Have you ever noticed phone-related acne spots? Or let me rephrase: do you suffer from stubborn pimples on one side of your face, chin, or even your ears? Your tech toys are the likely culprits – primarily cell phones, which are like petri dishes, covered with bacteria that end up on our skin.
Liz Smith, Rentokil IT Hygiene’s senior microbiologist, explains: “The average cell phone provides all three vital factors bacteria needs to thrive: nourishment in the form of oils secreted from the skin; moisture exhaled onto the phone surface every time we breath; and contamination by our hands.” To make matters even more icky, Sanjay Gupta discovered faecal strep on Anderson Cooper’s cell phone last fall. And he is not alone – scientists have found more than 2,000 different bugs breeding on our phones.
It means every time you chat on the phone, you’re leaving your face vulnerable to cystic acne. Among other stuff. Other bugs found on phones have been responsible for diptheria, thrush, herpes, gastro-enteritis, stomach disorders and hepatitis. Oh! And watch out for the office phone – since it ends up pressed against the faces of all of your co-workers, it may be even dirtier. Ewwww!
And sometimes it’s not even about the bacteria: when you hold a cell phone to your face for a long period of time, the heat, friction and perspiration block the pores of surrounding skin, which can lead to deep acne cysts (ever notice how the phone melts your makeup?).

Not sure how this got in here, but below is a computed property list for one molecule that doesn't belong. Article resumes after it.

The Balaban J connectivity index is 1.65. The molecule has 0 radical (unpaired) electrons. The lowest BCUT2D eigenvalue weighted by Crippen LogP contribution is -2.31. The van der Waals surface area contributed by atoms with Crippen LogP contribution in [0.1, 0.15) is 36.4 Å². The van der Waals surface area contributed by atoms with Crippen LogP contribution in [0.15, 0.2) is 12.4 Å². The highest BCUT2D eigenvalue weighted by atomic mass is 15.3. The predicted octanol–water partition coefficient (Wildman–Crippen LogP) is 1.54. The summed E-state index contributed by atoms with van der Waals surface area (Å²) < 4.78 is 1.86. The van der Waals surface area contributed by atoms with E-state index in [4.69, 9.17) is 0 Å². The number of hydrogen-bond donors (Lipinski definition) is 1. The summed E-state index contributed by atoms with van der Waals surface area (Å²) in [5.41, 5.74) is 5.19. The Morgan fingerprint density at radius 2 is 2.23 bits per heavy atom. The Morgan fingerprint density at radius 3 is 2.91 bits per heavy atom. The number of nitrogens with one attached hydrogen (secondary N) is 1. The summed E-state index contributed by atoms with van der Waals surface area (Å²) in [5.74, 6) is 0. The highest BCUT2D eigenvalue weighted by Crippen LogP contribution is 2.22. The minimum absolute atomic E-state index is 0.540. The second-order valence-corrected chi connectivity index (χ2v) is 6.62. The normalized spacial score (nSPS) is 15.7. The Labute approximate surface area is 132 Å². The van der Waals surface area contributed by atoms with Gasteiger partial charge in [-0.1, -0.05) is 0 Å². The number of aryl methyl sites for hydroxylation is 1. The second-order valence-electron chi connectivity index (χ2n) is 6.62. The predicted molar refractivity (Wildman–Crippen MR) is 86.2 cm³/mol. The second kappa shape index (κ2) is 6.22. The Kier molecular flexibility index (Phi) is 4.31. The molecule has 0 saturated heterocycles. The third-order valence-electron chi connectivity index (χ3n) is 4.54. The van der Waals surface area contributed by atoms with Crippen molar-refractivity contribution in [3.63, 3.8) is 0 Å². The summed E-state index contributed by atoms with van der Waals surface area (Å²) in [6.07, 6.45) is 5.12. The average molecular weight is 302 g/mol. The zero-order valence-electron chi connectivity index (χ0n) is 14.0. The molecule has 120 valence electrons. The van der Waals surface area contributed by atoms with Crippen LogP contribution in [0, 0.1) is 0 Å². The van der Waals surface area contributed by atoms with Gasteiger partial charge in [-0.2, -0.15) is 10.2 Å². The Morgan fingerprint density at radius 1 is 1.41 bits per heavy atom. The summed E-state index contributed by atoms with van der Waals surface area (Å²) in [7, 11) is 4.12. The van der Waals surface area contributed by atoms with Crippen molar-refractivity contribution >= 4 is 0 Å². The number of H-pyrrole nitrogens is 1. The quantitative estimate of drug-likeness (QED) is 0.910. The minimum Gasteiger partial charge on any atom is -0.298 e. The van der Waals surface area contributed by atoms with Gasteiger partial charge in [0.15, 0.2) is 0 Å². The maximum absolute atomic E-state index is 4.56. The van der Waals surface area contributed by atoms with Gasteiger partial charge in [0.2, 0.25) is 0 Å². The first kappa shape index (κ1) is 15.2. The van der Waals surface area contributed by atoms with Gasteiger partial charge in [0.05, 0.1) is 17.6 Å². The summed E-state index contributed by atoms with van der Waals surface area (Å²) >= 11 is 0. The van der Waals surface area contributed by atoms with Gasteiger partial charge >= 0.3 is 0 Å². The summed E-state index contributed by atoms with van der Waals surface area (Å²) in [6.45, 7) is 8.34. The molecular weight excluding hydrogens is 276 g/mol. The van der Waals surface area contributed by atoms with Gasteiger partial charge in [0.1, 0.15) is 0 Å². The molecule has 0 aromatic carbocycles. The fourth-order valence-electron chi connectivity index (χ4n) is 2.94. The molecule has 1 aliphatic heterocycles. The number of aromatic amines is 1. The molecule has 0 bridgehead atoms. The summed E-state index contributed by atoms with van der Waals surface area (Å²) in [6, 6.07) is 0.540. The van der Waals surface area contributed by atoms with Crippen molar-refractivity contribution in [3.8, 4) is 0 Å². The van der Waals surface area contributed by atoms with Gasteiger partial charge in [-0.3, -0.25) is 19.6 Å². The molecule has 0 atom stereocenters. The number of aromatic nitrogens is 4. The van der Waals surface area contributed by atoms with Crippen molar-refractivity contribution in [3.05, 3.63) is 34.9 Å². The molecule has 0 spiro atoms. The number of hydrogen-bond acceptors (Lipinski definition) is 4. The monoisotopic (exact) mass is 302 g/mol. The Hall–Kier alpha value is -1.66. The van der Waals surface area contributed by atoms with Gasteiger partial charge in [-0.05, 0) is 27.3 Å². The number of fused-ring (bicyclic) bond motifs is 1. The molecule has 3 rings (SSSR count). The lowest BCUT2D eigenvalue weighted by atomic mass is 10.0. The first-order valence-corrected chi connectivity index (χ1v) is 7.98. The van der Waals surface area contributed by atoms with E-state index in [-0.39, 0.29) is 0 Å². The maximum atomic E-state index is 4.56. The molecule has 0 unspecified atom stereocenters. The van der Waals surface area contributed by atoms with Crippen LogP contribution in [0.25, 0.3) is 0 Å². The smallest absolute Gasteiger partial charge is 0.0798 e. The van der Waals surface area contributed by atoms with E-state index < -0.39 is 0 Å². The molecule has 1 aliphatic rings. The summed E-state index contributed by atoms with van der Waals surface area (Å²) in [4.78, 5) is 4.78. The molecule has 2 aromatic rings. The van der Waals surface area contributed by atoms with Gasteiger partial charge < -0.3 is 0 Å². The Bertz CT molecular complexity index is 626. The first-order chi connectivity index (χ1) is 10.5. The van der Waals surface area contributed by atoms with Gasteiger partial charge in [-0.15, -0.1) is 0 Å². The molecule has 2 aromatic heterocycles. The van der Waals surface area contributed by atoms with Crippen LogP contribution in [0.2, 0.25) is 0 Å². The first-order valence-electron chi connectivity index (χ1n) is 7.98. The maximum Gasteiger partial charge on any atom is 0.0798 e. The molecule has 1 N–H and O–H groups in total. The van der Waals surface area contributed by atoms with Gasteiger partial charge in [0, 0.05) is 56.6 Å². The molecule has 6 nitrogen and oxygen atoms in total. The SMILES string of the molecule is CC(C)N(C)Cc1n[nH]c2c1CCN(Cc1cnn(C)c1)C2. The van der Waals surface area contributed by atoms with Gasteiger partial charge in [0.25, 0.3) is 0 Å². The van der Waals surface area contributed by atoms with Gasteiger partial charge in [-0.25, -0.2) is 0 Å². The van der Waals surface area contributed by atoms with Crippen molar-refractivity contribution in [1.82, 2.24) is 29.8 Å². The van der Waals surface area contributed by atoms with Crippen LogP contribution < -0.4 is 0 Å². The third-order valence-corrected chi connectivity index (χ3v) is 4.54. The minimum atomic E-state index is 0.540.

1. Limit face-to-phone time: Use a bluetooth headset that doesn’t touch your face, switch a long call to speakerphone and text when you can. The less often a phone touches your face, the better.
2. Wash your face: Always wash your face with a gentle cleanser after a long call. On the go? Stock up on cleansing wipes.
3. Clean your phone: Whether or not bacteria are causing your zits, never ever cleaning your phone is still gross. Before going to bed, wipe your phone with an anti-acne toner (use a cotton pad) such as Clinique’s Clarifying Lotion, which contains bacteria-busting alcohol and oil-dissolving salicylic acid. Still doesn’t solve the problem? Explore the option of getting a UV cell phone sanitiser (they are not too expensive).